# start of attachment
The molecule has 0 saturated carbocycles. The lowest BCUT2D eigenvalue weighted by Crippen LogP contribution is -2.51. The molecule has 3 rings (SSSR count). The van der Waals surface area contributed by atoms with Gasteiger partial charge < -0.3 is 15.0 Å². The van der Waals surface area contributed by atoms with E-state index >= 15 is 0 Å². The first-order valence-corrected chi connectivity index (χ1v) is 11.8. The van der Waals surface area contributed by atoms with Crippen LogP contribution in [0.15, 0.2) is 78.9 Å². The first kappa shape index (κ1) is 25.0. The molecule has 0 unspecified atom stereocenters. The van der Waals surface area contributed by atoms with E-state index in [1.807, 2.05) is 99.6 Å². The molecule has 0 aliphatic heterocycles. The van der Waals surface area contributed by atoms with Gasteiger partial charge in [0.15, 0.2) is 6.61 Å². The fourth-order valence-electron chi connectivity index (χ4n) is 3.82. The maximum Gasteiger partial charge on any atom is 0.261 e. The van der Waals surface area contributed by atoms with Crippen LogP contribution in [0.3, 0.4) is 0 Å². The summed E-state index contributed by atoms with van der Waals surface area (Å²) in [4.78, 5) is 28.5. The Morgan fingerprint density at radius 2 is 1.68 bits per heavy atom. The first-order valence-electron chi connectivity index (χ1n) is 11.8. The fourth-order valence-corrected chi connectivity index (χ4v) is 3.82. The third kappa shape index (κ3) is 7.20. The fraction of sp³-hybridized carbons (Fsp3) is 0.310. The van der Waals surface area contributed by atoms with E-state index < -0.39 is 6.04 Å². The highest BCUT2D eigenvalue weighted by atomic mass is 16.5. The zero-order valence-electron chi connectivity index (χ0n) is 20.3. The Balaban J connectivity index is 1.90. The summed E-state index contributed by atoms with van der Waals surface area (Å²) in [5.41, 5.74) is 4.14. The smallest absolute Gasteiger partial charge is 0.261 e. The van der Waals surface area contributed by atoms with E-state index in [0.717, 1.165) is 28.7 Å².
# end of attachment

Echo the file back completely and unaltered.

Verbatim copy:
The molecule has 0 saturated carbocycles. The lowest BCUT2D eigenvalue weighted by Crippen LogP contribution is -2.51. The molecule has 3 rings (SSSR count). The van der Waals surface area contributed by atoms with Gasteiger partial charge < -0.3 is 15.0 Å². The van der Waals surface area contributed by atoms with E-state index >= 15 is 0 Å². The first-order valence-corrected chi connectivity index (χ1v) is 11.8. The van der Waals surface area contributed by atoms with Crippen LogP contribution in [0.15, 0.2) is 78.9 Å². The first kappa shape index (κ1) is 25.0. The molecule has 0 unspecified atom stereocenters. The van der Waals surface area contributed by atoms with E-state index in [1.807, 2.05) is 99.6 Å². The molecule has 0 aliphatic heterocycles. The van der Waals surface area contributed by atoms with Gasteiger partial charge in [0.15, 0.2) is 6.61 Å². The fourth-order valence-electron chi connectivity index (χ4n) is 3.82. The maximum Gasteiger partial charge on any atom is 0.261 e. The van der Waals surface area contributed by atoms with Crippen LogP contribution in [0.3, 0.4) is 0 Å². The summed E-state index contributed by atoms with van der Waals surface area (Å²) in [4.78, 5) is 28.5. The Morgan fingerprint density at radius 2 is 1.68 bits per heavy atom. The first-order valence-electron chi connectivity index (χ1n) is 11.8. The fourth-order valence-corrected chi connectivity index (χ4v) is 3.82. The third kappa shape index (κ3) is 7.20. The fraction of sp³-hybridized carbons (Fsp3) is 0.310. The van der Waals surface area contributed by atoms with E-state index < -0.39 is 6.04 Å². The highest BCUT2D eigenvalue weighted by atomic mass is 16.5. The zero-order valence-electron chi connectivity index (χ0n) is 20.3. The Balaban J connectivity index is 1.90. The summed E-state index contributed by atoms with van der Waals surface area (Å²) in [5.41, 5.74) is 4.14. The smallest absolute Gasteiger partial charge is 0.261 e. The van der Waals surface area contributed by atoms with E-state index in [0.717, 1.165) is 28.7 Å².